Last week, I chose to talk about a human monster, Obadiah Slope, a character from Trollope that I love to hate, but this week, I'm going to talk about a subset of monsters that give me the creeps, and, when I was a child, scared me an awful lot: alien parasites.
The first of these type of monsters I ever came across was in Invasion of the Body Snatchers, a 1956 horror movie in which the residents of a small town begin acting strangely one by one, losing their emotions. Along with this, strange pods are appearing, and eventually, the local doctor begins to work out a connection between the strange behaviour and the pods. The townsfolk are being replaced by alien pod people. The pods are left under their beds and the pod person absorbs them, becoming them. It's this idea that truly horrified me as a child, and I spent the next few years looking under my bed every night, not like most kids, for the boogie man, but for a pod! ;P
Pod people scared me when I was a kid, but there's another version of this alien parasite that still gives me the creeps as an adult, and I can't watch the movie all the way through - that is The Thing. Scientists in the Antarctic are confronted by an alien that assumes the shape of those it kills. This sounds so unimposing written down, but on screen, as the creature absorbs the bodies of those it kills and can even split itself up so that at one point what had once been someone's head sprouts legs and heads off like a spider, makes my stomach churn, and not just from how gruesome the spectacle is. It makes me shudder just thinking about it.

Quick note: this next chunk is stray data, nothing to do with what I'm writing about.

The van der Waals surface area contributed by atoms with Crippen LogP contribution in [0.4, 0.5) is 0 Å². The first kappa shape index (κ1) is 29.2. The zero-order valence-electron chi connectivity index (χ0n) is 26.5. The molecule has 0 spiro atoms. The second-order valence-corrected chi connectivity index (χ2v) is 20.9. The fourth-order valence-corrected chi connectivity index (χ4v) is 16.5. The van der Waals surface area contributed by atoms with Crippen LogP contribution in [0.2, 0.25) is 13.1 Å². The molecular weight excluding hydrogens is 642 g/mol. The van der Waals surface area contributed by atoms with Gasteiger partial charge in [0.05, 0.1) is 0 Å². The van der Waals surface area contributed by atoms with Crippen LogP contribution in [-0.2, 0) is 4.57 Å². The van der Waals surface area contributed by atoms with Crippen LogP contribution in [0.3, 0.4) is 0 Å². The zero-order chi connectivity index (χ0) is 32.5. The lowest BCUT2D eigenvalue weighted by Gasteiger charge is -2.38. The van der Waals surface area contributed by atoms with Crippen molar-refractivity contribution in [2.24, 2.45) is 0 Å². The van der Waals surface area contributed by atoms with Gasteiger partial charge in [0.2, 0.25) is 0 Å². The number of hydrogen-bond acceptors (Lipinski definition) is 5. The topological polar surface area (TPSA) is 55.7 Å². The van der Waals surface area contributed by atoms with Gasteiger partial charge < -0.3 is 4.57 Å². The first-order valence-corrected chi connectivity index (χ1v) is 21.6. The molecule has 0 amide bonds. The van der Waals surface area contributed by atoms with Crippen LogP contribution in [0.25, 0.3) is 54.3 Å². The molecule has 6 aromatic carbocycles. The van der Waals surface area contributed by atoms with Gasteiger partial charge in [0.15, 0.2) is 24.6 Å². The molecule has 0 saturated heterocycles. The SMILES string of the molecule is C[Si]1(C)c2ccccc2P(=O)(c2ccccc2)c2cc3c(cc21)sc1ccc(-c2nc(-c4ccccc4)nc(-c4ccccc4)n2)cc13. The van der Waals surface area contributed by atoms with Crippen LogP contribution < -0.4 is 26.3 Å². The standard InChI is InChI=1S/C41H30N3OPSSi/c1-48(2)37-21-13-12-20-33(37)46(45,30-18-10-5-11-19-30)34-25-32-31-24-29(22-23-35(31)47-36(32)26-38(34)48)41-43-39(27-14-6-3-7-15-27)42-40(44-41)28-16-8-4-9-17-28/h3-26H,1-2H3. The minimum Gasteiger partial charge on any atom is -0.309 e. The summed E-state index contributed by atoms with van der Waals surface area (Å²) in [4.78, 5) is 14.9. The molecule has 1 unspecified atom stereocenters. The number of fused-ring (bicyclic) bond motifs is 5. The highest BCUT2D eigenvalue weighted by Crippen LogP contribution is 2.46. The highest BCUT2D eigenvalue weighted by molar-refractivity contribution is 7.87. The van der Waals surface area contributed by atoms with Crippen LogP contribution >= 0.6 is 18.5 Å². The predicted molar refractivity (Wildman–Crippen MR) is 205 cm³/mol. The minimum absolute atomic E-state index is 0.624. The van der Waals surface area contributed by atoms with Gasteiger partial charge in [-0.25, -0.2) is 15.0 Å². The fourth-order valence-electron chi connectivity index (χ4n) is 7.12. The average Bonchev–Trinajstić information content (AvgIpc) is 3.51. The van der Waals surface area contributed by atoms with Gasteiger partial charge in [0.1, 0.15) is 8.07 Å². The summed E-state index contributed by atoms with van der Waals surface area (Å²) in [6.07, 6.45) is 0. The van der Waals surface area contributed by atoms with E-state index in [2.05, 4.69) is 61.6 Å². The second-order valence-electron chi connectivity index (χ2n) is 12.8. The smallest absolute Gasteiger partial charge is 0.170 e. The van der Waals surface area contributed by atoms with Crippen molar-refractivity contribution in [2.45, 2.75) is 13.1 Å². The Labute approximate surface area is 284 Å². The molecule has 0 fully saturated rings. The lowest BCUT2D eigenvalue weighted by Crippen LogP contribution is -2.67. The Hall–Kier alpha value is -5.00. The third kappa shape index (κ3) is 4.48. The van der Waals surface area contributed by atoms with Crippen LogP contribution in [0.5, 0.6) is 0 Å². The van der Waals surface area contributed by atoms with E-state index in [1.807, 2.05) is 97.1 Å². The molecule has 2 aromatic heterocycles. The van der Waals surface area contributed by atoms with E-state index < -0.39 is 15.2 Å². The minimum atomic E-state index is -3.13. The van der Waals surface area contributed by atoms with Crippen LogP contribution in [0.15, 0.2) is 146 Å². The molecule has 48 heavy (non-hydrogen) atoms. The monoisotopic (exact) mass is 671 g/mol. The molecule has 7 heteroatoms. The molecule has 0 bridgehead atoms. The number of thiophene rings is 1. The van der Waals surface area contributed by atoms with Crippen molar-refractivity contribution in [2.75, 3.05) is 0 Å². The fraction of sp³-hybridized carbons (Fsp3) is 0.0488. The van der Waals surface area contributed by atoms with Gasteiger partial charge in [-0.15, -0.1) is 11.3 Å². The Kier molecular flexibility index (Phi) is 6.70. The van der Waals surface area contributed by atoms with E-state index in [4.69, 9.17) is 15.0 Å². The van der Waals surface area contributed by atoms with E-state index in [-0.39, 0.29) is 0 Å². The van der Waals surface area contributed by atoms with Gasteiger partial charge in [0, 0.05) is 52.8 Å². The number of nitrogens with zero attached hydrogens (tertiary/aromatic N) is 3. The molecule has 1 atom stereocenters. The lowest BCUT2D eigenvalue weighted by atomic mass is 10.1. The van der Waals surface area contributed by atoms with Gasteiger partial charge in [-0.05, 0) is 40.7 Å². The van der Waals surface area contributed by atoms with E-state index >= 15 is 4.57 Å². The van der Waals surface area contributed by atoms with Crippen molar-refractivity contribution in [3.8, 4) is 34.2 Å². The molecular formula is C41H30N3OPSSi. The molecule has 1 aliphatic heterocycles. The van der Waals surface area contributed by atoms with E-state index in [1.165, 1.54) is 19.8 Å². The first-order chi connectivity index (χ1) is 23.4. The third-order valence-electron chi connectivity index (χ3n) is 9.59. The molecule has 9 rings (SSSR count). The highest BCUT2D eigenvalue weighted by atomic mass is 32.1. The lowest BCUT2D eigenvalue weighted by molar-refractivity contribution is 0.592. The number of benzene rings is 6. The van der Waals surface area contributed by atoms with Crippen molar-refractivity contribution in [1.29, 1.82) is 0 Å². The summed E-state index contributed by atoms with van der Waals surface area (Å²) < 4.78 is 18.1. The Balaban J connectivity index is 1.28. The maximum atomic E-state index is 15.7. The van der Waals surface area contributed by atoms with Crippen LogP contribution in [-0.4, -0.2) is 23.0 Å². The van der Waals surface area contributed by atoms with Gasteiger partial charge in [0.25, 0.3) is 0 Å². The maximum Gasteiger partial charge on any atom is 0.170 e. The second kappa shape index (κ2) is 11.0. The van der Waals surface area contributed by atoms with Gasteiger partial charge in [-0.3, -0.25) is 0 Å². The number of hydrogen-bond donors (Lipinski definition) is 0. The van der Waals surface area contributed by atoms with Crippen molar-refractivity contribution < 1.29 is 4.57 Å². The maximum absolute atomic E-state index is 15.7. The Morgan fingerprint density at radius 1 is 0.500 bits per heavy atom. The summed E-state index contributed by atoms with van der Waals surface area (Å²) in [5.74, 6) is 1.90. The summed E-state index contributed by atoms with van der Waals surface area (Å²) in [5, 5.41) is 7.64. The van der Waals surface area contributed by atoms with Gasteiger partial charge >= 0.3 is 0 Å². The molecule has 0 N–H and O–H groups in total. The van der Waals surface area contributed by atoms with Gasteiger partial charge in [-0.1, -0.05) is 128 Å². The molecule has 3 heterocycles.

And I don't think these kinds of science fiction parasites would be nearly so scary if it wasn't for the fact they exist in real life. Parasitic wasps lay their eggs inside caterpillars and they are consumed from the inside out. There are also parasites that take control of their hosts. A wasp again, lays its egg on a spider, this time on the outside of the spider's abdomen. The spider continues its life for a few weeks with the larva attached, apparently unaware it is being drained of its equivalent of blood. Yet, this isn't the worst part. Once the larva is full grown, it needs to pupate, and it wants a strong, safe place to do this. However, a spider's web isn't all that strong, so it injects a chemical into the spider which causes it to alter its behaviour, spinning a tough little web that is perfect for the pupating larva. The spider then just sits in the centre of the web, allowing the larva to kill it and consume everything before the larva then pupates. ::shudder::
So, you see, nature can beat science fiction for scares, hands down!
What monsters give you the skin-crawling creeps?
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